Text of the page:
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TSN Senior Reporter

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The year’s third major championship gets underway at The Country Club in Brookline, Mass., one of the five founding clubs of the United States Golf Association. There’s lots of history here but the old course has been given a tune-up ahead of this edition of the U.S. Open. That was done at the hands of Gil Hanse, who also happened to fix up Southern Hills, site of the PGA Championship last month. The rough is long, the greens small and you don’t want to be above the hole. That might sound familiar because that was the description of St. George’s Golf and Country Club, where last week’s RBC Canadian Open was played. All this means accuracy off the tee and into the greens is imperative and a hot putter won’t hurt.

Outright Winners

Rory McIlroy +1000 

Sure this is an easy pick if you’re going with the coming-in-hot method of selection, but McIlroy isn’t just playing well, he’s playing the way you need to play to win U.S. Opens. He’s hitting enough fairways and reaching enough greens to give him chances for enough birdies. His putter was also working for him in Toronto. McIlroy seems in a good space mentally as well, standing up for the PGA Tour in its battle with the LIV Series.

Jon Rahm +1300

Rahm would love to extend the streak of defending the titles at national championships which currently sits at one after McIlroy’s victory at the RBC Canadian Open. The Spaniard has six top 10s this year including a victory at the Mexico Open – which is another national championship. He’s first in Strokes Gained: Off the Tee and 22nd in Strokes Gained: Approach the Green. Combine those and you can see why he’s up near the top of everyone’s prediction list.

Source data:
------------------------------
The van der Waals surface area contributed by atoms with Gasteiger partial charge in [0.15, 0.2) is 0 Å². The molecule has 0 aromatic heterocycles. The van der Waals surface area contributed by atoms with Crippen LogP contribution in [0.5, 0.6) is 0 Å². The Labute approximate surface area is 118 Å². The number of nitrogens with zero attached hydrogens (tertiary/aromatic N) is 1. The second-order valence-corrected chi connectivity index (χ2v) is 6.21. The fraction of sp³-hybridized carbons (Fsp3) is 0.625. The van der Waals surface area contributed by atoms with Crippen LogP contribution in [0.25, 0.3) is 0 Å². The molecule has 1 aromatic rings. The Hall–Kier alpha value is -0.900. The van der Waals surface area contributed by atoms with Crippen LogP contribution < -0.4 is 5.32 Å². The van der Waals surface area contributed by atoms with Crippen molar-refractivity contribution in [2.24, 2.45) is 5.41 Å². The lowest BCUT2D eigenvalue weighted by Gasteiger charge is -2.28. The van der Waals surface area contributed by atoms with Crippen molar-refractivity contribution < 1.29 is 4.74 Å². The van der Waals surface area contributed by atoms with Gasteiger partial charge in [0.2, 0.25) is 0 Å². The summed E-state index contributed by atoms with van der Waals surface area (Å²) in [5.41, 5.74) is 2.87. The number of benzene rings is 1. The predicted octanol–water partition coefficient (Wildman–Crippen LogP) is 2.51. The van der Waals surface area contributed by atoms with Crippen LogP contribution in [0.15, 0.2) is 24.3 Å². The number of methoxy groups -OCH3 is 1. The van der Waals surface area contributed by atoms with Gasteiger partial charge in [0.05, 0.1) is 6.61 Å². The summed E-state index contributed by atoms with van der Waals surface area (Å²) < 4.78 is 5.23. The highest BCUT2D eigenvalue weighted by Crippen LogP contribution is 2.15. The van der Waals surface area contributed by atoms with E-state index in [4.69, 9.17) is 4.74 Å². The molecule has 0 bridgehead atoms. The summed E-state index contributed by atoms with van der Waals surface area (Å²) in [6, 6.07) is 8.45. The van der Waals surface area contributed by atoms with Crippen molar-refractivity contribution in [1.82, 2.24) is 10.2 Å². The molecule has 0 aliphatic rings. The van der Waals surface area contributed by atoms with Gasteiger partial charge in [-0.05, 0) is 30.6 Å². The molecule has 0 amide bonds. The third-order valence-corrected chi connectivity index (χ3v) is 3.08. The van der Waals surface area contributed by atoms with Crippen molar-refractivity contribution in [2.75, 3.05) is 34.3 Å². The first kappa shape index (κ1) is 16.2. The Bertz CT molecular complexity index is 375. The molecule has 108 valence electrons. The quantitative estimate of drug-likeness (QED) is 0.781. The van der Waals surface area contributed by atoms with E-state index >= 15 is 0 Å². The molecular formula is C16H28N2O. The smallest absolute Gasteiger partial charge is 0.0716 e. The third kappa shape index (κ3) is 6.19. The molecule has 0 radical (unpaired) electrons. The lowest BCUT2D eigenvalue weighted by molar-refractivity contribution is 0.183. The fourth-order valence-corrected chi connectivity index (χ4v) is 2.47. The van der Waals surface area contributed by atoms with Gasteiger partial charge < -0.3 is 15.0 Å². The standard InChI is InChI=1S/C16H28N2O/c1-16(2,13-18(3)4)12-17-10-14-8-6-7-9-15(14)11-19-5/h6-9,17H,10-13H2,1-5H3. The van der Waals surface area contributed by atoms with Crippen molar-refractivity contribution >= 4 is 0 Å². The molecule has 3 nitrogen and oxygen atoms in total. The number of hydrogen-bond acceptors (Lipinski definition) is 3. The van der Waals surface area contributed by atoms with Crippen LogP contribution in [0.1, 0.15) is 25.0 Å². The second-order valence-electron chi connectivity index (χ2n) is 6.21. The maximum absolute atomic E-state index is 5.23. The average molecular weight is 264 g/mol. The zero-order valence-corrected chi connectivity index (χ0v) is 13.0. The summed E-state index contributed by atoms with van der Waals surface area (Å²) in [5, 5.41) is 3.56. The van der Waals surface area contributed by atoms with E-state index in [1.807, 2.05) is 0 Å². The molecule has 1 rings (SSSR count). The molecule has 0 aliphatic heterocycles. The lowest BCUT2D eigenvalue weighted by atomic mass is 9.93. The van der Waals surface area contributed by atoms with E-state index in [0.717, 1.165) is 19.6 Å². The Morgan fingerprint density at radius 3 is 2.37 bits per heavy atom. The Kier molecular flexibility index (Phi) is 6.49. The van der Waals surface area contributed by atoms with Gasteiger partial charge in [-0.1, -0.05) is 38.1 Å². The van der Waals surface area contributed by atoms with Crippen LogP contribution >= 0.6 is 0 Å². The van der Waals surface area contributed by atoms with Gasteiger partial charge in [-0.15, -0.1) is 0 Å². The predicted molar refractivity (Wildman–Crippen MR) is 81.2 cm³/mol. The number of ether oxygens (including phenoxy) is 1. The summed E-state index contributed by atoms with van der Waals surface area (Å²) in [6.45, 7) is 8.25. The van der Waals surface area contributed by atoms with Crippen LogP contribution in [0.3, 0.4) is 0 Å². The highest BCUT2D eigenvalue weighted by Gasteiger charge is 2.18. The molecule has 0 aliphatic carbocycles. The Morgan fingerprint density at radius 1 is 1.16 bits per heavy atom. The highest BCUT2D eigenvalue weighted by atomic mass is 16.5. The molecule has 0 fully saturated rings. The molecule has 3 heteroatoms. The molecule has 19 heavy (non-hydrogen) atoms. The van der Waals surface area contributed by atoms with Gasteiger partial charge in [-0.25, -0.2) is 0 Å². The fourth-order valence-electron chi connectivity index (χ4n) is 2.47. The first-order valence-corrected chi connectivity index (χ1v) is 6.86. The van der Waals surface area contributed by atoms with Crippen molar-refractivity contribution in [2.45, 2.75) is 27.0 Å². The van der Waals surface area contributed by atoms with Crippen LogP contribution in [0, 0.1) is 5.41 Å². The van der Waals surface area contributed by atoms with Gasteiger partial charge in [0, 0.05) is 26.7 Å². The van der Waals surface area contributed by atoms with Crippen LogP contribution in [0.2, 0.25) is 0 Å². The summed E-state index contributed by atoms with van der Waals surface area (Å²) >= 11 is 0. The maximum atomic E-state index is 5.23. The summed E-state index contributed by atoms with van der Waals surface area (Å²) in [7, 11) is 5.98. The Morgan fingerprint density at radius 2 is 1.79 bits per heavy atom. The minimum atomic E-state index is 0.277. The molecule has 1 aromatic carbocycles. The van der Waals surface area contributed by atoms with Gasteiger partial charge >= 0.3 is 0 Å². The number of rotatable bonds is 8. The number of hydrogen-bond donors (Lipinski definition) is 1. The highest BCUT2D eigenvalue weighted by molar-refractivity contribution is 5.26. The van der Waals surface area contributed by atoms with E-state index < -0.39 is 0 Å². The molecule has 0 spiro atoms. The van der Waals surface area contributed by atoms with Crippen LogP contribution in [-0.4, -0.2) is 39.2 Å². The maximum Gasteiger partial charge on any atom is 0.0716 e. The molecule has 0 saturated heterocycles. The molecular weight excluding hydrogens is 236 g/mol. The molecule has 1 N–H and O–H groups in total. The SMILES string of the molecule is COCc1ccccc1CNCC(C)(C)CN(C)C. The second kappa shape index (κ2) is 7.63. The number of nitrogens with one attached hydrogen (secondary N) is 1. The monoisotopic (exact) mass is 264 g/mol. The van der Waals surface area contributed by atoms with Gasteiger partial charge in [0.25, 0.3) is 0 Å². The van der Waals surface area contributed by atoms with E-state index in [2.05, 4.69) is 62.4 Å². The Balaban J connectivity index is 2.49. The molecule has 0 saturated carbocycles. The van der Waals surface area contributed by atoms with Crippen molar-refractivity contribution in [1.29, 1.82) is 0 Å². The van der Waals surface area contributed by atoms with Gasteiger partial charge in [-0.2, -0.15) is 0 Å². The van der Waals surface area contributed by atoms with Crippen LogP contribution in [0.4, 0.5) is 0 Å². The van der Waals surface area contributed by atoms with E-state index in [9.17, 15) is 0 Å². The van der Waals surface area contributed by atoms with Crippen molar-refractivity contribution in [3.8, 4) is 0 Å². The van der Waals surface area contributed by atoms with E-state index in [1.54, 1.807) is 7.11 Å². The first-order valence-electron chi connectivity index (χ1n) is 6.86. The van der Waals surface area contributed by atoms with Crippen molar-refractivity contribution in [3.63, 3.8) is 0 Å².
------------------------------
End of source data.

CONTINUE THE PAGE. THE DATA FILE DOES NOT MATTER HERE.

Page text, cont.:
Top 10s

Matt Fitzpatrick +190

Fitzpatrick won the U.S. Amateur here in 2013 and has professed his love for The Country Club course. That’s easy to see as it’s a great fit for his style of play. Hit it in the fairway – check. Hit it on the green – check. Sink the putt – check. The Englishman has a well-rounded game and also has plenty of patience which will be tested this week. Coming off a tie for 10th last week in Canada.

Shane Lowry +210

While best known for winning the Open Championship, Lowry has done fairly well in the U.S. Open as well. He’s made the cut in six of his last seven starts and was tied for second in 2016, behind Dustin Johnson. He’s logged four top-10 finishes this season including a tie for 10th last week at the RBC Canadian Open. And on a course that demands precise iron play, he’s ninth in Strokes Gained: Around the Green. He also owns the fifth best scoring average on the PGA Tour.

Top 20s

Corey Conners +180 

Conners has enjoyed some good play at Brookline, making it to the semi-finals of the U.S. Amateur here in 2013 where he lost to Matt Fitzpatrick. His game would seem to fit U.S. Open setups which require a lot of precision off the tee and into the green. He’s coming off that final-round 62 at St. George’s which he said he’s been expecting for a while. The Canadian will be on my card for a win, but you can get tremendous value down the line with him.

Justin Rose +145 

Has it really been nine years since Justin Rose won the U.S. Open? Seems like it was just yesterday when he masterfully got his ball around Merion. Since then, it’s been feast or famine: three times inside the top 12 and four times missing the cut. His form of late has been encouraging with three finishes inside the top 14 in his last four starts. That includes last week’s tie for fourth at St. George’s where he posted a final-round 60. His great play of late may be a result of changing coaches. Rose parted ways with his long-time instructor Sean Foley and his new instructor is, well, Justin Rose. He’s going it alone. So far, so good.